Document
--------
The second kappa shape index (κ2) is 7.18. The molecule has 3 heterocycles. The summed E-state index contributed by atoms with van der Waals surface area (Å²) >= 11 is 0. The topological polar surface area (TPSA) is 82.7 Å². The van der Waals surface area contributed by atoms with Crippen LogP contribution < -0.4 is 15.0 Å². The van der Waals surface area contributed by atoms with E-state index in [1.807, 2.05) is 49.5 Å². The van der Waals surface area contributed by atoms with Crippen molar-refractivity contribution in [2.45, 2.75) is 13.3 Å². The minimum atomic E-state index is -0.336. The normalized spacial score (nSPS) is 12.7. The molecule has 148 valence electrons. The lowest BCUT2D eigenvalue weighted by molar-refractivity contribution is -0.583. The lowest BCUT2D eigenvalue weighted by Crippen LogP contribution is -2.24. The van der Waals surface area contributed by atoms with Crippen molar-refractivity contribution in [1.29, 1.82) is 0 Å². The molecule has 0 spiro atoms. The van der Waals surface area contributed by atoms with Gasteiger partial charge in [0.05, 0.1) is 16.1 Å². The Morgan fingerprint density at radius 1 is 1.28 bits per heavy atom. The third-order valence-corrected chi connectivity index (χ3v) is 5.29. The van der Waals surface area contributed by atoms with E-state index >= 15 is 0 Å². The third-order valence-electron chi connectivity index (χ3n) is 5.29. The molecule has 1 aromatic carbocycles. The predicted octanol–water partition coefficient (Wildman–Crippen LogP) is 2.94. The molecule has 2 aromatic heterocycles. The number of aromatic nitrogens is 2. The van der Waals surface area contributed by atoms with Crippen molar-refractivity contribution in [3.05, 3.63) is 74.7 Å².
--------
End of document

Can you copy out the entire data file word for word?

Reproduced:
The second kappa shape index (κ2) is 7.18. The molecule has 3 heterocycles. The summed E-state index contributed by atoms with van der Waals surface area (Å²) >= 11 is 0. The topological polar surface area (TPSA) is 82.7 Å². The van der Waals surface area contributed by atoms with Crippen LogP contribution < -0.4 is 15.0 Å². The van der Waals surface area contributed by atoms with E-state index in [1.807, 2.05) is 49.5 Å². The van der Waals surface area contributed by atoms with Crippen molar-refractivity contribution in [2.45, 2.75) is 13.3 Å². The minimum atomic E-state index is -0.336. The normalized spacial score (nSPS) is 12.7. The molecule has 148 valence electrons. The lowest BCUT2D eigenvalue weighted by molar-refractivity contribution is -0.583. The lowest BCUT2D eigenvalue weighted by Crippen LogP contribution is -2.24. The van der Waals surface area contributed by atoms with Crippen molar-refractivity contribution in [1.29, 1.82) is 0 Å². The molecule has 0 spiro atoms. The van der Waals surface area contributed by atoms with Gasteiger partial charge in [0.05, 0.1) is 16.1 Å². The Morgan fingerprint density at radius 1 is 1.28 bits per heavy atom. The third-order valence-corrected chi connectivity index (χ3v) is 5.29. The van der Waals surface area contributed by atoms with E-state index >= 15 is 0 Å². The third-order valence-electron chi connectivity index (χ3n) is 5.29. The molecule has 1 aromatic carbocycles. The predicted octanol–water partition coefficient (Wildman–Crippen LogP) is 2.94. The molecule has 2 aromatic heterocycles. The number of aromatic nitrogens is 2. The van der Waals surface area contributed by atoms with Crippen molar-refractivity contribution in [3.05, 3.63) is 74.7 Å².